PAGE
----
When Dogs Have Rabies

Pay close attention to your dog’s behavior and call your veterinarian right away if you have any reason to suspect rabies if your dog has been bitten by another animal and you are concerned about rabies.

Your dog might exhibit hostility while also quickly becoming agitated and restless. Animals that are rabid may also exhibit unusually warm behavior. Similar to this, your dog could appear relaxed and uninterested if they are typically joyful and excited. Fever, trouble swallowing, excessive drooling, staggering, convulsions, and even paralysis are physical indicators of rabies in dogs.

Your dog may exhibit overstimulated behavior as the infection worsens, making lights, movement, and sound appear to be distressing. They can want to hide in a quiet, dark area or show violent behavior.

Foaming at the mouth is one of the most well-known signs of canine rabies. Some canines may drool excessively or exhibit excess saliva instead of foaming. This indicates that the virus has advanced. Seizures and progressive paralysis are frequent in the later stages of rabies. In this stage, dogs struggle to control their muscles, particularly those in their head and throat, which makes swallowing challenging. Eventually, it becomes impossible to breathe, which results in death.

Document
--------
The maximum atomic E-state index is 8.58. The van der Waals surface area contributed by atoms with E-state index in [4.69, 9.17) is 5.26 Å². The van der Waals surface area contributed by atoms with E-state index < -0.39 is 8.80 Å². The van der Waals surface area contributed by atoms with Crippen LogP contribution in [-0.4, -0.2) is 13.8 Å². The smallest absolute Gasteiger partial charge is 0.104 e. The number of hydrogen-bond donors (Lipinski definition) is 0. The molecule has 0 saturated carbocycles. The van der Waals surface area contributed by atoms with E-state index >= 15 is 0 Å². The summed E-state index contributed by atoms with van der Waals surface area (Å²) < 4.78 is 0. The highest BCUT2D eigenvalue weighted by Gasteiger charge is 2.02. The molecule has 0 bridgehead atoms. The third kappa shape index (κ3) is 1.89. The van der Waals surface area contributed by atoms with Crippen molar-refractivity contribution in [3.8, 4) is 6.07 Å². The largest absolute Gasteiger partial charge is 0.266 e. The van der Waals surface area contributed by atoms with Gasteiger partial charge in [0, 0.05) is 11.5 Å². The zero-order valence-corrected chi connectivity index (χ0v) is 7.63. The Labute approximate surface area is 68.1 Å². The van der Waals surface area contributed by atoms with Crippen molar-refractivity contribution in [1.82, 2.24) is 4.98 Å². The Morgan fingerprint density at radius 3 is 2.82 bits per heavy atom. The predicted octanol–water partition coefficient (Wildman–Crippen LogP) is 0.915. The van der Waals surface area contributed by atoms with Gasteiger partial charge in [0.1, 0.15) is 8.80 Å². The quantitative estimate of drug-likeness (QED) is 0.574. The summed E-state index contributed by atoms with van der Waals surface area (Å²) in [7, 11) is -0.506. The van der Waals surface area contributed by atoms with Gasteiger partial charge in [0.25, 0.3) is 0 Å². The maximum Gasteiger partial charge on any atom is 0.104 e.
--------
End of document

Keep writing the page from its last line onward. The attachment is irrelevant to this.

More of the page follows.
Weeks may pass before symptoms appear in your dog after contracting the illness. The incubation period might be somewhat shorter or longer, although most cases in dogs manifest between 21 and 80 days following exposure. It is crucial to call your veterinarian as soon as your dog has been bitten as rabies cannot be cured once symptoms appear.

Can dogs recover from rabies?

At the age of 15, Jeanna Geise became the first known case of rabies that had not been prevented by vaccination. Her amazing survival has not only cast doubt on an established scientific fact, but has also given rise to the Milwaukee Protocol, a novel form of rabies therapy. For a very long time, it was believed that unvaccinated humans would always die from rabies. To the surprise of the medical community, Jeanna demonstrated that the lethal virus can be defeated without vaccine.